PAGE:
# Creating nonograms with 'nonogram' and 'magick' packages

## Nonograms

Nonograms are picture logic puzzles in which cells in a grid must be colored or left blank according to numbers at the side of the grid to reveal a hidden picture.

That is, the numbers on the side of the image (the clues) are the run-length encoding of the filled-in squares for each row and column.

By simultaneously satisfying the clues for the rows and columns, a picture is revealed!

In this short series of posts I will:

1. Introduce the nonogram package (see yesterday’s post).
2. Show how to make nonograms by hand, or from an existing image (today’s post).
3. Describe the solution techniqe behind the package (future post).

## The `nonogram` package

The `nonogram` package contains tools for plotting, solving and creating nonogram puzzles.

You can install `nonogram` from github with:

``````# install.packages("devtools")
devtools::install_github("coolbutuseless/nonogram")``````

To make, print and solve your own nonograms, you just need to create a puzzle string.

The `puzzle string` format used to define puzzles is quite simple:

• the numbers for each clue are separated by a comma
• each clue is separated by a colon
• the clues for the rows come first, then a dash, then the clues for the columns
• row clues are read from left to right
• column clues are read from top to bottom
``````puzzle_string <- "3:1:1,1-3:1:1,1"
solution      <- solve_puzzle(puzzle_string)
create_puzzle_plot(puzzle_string, solution)``````

# Create your own puzzles from an image using the `magick` package

## Load an image with `magick`

2. Make it grayscale
3. Shrink it to nonogram size. e.g. 25x20
``````library(magick)
im``````

``````im <- im %>%
image_quantize(max=2, colorspace = 'gray', dither=TRUE) %>%
image_scale(geometry = geometry_size_pixels(width=25, height=20, preserve_aspect=FALSE)) ``````

## From the image, create an integer matrix with just zeros and ones

``````#~~~~~~~~~~~~~~~~~~~~~~~~~~~~~~~~~~~~~~~~~~~~~~~~~~~~~~~~~~~~~~~~~~~~~~~~~~~~~~
# Manipulating the image data to to matrix and then threshold, invert + tranpose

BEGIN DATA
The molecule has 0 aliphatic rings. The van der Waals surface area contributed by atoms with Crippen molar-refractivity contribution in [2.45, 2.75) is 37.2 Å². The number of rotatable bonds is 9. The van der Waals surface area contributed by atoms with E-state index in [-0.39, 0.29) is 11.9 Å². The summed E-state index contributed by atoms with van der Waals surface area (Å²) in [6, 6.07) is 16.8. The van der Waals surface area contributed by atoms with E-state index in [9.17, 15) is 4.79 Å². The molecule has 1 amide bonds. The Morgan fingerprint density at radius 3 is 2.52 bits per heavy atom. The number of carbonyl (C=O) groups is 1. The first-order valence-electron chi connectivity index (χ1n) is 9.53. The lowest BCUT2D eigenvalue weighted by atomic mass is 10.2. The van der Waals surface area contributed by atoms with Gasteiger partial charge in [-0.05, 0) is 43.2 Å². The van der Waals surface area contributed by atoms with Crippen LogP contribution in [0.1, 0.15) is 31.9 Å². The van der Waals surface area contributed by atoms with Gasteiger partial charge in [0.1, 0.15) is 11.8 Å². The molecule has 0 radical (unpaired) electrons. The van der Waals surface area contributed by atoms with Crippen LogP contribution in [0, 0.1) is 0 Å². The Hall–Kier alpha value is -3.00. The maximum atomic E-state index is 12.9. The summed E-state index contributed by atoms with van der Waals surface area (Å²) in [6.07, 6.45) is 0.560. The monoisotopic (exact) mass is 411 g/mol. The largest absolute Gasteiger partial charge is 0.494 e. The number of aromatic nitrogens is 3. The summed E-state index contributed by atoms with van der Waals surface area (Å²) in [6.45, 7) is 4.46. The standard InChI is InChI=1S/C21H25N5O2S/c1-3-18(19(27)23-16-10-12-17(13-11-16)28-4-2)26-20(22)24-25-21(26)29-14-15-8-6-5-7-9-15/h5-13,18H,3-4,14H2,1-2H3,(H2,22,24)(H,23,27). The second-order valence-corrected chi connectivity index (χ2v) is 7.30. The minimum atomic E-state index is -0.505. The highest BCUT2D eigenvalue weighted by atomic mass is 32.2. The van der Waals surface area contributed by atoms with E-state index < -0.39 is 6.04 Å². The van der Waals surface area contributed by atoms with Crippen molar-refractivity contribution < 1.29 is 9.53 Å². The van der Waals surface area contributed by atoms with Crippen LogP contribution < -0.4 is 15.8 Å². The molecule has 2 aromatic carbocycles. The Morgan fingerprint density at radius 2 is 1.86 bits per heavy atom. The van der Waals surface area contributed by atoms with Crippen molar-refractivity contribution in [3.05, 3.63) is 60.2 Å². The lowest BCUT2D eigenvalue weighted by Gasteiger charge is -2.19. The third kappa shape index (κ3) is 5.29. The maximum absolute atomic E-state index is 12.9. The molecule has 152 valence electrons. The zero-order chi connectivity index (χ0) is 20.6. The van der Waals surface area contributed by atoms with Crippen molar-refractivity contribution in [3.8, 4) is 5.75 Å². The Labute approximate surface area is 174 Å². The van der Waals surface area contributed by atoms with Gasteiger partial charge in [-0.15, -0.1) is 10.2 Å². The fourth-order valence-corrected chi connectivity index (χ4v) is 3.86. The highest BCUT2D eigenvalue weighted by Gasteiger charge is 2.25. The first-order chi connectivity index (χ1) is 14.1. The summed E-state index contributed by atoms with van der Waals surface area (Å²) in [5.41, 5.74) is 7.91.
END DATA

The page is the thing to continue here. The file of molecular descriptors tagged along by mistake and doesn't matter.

#~~~~~~~~~~~~~~~~~~~~~~~~~~~~~~~~~~~~~~~~~~~~~~~~~~~~~~~~~~~~~~~~~~~~~~~~~~~~~~
mat <- t(1L - 1L * (im[[1]][1,,] > 180))

#~~~~~~~~~~~~~~~~~~~~~~~~~~~~~~~~~~~~~~~~~~~~~~~~~~~~~~~~~~~~~~~~~~~~~~~~~~~~~~
# nonogram has a method for plotting a matrix in a standard way
#~~~~~~~~~~~~~~~~~~~~~~~~~~~~~~~~~~~~~~~~~~~~~~~~~~~~~~~~~~~~~~~~~~~~~~~~~~~~~~
nonogram::create_matrix_plot(mat)``````

## Create the puzzle from the matrix

``````puzzle        <- create_puzzle_from_matrix(mat)
puzzle_string <- convert_puzzle_to_puzzle_string(puzzle)``````
``> puzzle``
``````list(row_clues = list(8L, 13L, 17L, c(4L, 14L), c(3L, 3L, 3L),
c(3L, 2L, 10L, 2L), c(2L, 2L, 11L, 2L), c(2L, 2L, 12L, 1L
), c(2L, 2L, 12L, 1L), c(3L, 1L, 4L, 4L, 1L), c(3L, 2L, 4L,
4L, 1L), c(2L, 2L, 12L, 1L), c(3L, 2L, 11L, 1L), c(6L, 9L,
1L), c(11L, 7L), c(10L, 5L), 16L, c(7L, 5L), 4:5, 4:5), col_clues = list(
3L, 8L, 4:5, c(3L, 3L), c(3L, 5L, 3L), c(2L, 3L, 6L), c(3L,
2L, 5L), c(2L, 2L, 4L), 4:3, 5:4, c(4L, 15L), c(4L, 15L),
c(4L, 15L), c(4L, 15L), c(4L, 4L, 3L, 2L), c(4L, 4L, 4L,
2L), c(4L, 4L, 6L), c(3L, 4L, 7L), c(3L, 15L), c(2L, 8L,
6L), c(3L, 7L, 6L), c(2L, 5L, 1L, 4L), c(2L, 1L, 2L), 2:1,
6L))``````
``> puzzle_string``
``8:13:17:4,14:3,3,3:3,2,10,2:2,2,11,2:2,2,12,1:2,2,12,1:3,1,4,4,1:3,2,4,4,1:2,2,12,1:3,2,11,1:6,9,1:11,7:10,5:16:7,5:4,5:4,5-3:8:4,5:3,3:3,5,3:2,3,6:3,2,5:2,2,4:4,3:5,4:4,15:4,15:4,15:4,15:4,4,3,2:4,4,4,2:4,4,6:3,4,7:3,15:2,8,6:3,7,6:2,5,1,4:2,1,2:2,1:6``

## Create a blank plot of just the clues

``create_puzzle_plot(puzzle, show_clues=TRUE)``

## Create a plot of the matrix and clues

``create_puzzle_plot(puzzle, mat, show_clues=TRUE)``